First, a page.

#3: There is a difference between happiness and joy.  I think people often confuse the two.  Happiness is dependent upon your circumstances.  Americans chase after happiness by trying to achieve success– in the workplace, in relationships, at home–and gathering up material things like nice cars, bigger houses, fancy vacations, and ever growing bank accounts.  This is essentially the key to happiness for many people.  But JOY is something that doesn’t care about any of those things.  I saw more joy in the faces of the children, mothers, fathers, widows, orphans of Haiti than I see in the faces of wealthy Americans walking down the street every day.  The Haitians had nothing… but they had everything.  They may look poor to our standards, but they are much richer than the majority of us.  You know why?  Because they know that no matter what happens, they have Jesus.  They have such a strong faith in God–they KNOW that He is a REAL and LIVING, all-powerful God–that nothing else in life can take away their joy.

How humbling it was to see that people here, without the every day luxuries like electricity and running water that so many people think they can’t live without, are both happier and more joyful than some of the richest people on the planet.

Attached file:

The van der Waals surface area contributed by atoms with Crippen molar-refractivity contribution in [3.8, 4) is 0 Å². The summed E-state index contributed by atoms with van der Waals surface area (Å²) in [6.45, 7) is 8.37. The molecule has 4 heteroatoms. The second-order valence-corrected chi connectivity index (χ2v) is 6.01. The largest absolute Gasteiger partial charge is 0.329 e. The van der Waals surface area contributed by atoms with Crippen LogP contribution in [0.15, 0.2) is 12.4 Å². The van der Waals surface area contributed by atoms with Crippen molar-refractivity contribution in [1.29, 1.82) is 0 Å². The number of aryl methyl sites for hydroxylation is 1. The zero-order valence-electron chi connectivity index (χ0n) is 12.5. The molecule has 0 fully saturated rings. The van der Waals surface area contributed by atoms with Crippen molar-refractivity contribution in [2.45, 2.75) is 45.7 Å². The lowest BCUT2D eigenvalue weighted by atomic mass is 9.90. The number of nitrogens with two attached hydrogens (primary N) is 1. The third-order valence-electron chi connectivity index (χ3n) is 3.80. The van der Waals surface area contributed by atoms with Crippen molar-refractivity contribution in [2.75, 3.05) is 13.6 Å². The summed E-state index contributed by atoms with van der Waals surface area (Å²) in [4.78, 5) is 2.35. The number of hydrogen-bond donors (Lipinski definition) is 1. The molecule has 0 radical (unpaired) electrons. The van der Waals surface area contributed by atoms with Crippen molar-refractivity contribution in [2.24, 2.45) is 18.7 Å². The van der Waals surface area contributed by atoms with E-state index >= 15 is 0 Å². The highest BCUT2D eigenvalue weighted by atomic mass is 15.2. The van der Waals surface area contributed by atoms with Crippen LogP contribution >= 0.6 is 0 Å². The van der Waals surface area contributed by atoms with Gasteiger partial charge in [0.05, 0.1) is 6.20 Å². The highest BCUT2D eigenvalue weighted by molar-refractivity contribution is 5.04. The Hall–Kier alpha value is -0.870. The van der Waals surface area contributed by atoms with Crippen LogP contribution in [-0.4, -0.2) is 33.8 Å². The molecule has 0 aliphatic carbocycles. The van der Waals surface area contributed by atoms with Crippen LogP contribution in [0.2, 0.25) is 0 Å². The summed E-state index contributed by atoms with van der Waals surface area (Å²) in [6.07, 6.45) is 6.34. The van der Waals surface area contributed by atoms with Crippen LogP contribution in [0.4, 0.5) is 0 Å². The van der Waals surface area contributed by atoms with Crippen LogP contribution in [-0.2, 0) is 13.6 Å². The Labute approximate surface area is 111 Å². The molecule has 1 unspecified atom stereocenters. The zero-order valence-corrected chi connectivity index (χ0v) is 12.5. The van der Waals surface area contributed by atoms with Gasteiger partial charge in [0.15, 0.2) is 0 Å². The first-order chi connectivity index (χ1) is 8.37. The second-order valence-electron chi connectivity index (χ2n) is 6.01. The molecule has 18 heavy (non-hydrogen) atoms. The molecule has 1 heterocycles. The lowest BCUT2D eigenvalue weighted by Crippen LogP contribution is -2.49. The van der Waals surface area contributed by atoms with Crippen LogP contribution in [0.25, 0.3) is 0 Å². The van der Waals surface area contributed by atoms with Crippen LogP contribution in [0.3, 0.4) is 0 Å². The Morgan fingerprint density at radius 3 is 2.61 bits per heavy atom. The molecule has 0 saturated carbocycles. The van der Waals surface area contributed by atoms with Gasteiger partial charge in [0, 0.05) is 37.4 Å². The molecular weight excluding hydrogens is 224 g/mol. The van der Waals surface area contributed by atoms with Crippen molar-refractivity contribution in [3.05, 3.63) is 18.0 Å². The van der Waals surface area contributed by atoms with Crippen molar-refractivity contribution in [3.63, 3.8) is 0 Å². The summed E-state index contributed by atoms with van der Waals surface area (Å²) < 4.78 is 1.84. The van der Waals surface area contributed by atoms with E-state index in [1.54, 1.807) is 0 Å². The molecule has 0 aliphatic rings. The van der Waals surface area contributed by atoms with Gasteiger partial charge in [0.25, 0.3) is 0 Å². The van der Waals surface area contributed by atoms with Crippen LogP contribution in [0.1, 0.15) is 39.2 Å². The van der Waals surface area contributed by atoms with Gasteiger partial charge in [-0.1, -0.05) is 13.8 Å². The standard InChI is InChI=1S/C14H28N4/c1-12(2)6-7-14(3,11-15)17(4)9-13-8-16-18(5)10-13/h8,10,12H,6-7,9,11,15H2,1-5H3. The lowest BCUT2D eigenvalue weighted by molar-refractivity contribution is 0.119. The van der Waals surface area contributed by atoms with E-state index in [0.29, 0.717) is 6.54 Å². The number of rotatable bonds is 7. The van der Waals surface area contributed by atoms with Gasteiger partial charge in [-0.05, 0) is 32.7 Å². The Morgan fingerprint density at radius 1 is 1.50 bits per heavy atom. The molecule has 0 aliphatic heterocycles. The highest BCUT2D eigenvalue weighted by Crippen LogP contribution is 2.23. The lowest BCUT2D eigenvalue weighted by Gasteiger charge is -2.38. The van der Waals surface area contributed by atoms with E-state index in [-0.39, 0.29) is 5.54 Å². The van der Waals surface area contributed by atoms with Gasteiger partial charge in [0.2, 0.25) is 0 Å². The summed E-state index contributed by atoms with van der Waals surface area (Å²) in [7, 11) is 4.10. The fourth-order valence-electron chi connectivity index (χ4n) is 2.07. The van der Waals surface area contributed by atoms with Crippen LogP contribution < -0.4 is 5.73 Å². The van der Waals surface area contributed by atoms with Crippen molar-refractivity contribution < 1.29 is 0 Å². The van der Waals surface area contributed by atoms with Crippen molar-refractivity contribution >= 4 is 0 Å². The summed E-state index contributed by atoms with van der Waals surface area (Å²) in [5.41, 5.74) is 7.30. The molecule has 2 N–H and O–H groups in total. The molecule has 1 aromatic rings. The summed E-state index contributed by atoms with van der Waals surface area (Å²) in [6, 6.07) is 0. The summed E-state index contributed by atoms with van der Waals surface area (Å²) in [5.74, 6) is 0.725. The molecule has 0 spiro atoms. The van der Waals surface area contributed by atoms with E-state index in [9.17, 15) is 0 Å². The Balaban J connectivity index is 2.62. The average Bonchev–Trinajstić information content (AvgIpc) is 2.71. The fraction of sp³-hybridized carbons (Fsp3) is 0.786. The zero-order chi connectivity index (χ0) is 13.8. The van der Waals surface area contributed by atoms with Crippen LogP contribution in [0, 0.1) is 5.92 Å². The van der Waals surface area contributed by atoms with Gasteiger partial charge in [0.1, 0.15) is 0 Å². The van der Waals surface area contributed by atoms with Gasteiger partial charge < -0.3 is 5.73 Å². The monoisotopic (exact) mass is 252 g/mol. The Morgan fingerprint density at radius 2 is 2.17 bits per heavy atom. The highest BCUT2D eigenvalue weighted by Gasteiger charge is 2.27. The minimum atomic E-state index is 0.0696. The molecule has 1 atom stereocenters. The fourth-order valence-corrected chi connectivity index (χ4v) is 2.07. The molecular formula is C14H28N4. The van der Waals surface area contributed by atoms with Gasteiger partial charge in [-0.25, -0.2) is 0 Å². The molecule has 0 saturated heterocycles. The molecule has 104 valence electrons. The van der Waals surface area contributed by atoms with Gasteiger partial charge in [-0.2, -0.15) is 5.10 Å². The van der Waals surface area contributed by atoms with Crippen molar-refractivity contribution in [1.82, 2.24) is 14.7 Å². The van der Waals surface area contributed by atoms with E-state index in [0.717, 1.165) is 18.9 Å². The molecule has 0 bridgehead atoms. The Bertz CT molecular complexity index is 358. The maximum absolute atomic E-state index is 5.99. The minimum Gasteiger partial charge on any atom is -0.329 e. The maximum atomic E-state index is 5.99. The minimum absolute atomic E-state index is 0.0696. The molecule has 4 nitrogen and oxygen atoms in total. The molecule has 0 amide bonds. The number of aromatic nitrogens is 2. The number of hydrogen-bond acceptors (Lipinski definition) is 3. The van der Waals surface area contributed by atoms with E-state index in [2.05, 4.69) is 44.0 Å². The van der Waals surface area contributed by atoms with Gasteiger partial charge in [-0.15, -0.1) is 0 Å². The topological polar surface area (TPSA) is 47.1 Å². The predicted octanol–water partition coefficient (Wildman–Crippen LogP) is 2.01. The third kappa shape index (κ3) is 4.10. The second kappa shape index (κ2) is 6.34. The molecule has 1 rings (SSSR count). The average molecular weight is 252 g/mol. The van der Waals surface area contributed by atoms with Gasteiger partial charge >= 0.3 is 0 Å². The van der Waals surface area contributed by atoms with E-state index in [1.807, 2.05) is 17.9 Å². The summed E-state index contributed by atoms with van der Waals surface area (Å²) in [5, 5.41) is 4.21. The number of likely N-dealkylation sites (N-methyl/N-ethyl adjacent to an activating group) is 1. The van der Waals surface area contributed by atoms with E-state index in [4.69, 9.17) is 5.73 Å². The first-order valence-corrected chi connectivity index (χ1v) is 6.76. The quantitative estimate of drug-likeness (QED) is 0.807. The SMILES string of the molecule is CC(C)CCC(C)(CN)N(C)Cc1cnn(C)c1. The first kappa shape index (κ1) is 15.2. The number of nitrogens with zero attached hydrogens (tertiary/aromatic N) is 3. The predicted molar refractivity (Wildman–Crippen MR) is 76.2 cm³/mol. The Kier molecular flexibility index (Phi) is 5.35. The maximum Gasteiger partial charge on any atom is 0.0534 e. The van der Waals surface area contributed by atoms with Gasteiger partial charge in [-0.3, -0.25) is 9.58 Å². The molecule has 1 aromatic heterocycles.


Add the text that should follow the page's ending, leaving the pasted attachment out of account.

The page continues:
When I got home, I got a lot of the same responses from everyone:
“Oh wasn’t it just devastating over there?”
“It must have been so sad to see all of those people who have nothing”
“Don’t you just feel so bad for the Haitians?!”
Each time, this is what I wanted to say…

Yes, the earthquake was devastating.  And yes, they still have a lot of work to do.  But a lot has already been done and is still being done.  Haiti is spiritually in a much better place than they were before the earthquake.  God has shaken the nation and started a revival that, as a result, has brought more joy and safety and comfort into the hearts of many Haitians that didn’t have the joy of God before.  So you know what’s even more devastating than Haiti?  Walking down familiar streets at home and seeing people that are absolutely miserable despite all of the blessings and opportunities they’ve been given.

So no… I don’t feel sorry for the Haitians as much as I feel moved by compassion to help continue to bring God’s kingdom to them.  God’s love has swept through Haiti because His people have brought it there with their smiles, kindness, generosity, and brotherly love.  All of those secular organizations that brought aid to to Haiti?  They were doing God’s work too–they’ve been a HUGE part of it and may not even know.   God works in mysterious ways.  The Haitians seem to know this more than anyone.  Their country is in shambles, but they are boldly picking up the pieces and setting forth into a brighter future entering God’s kingdom.

It was a crazy, reckless idea.  Signing up with an organization I’d only just heard of to go sleep in a clay house in the middle of Carrefour, Haiti because I felt God calling me there.  But how wonderful the feeling of knowing that the risk was worth it.  We can never know just how great our impact was on everyone we encountered, but our prayers are that the seeds we planted continue to grow and bear fruit for generations to come.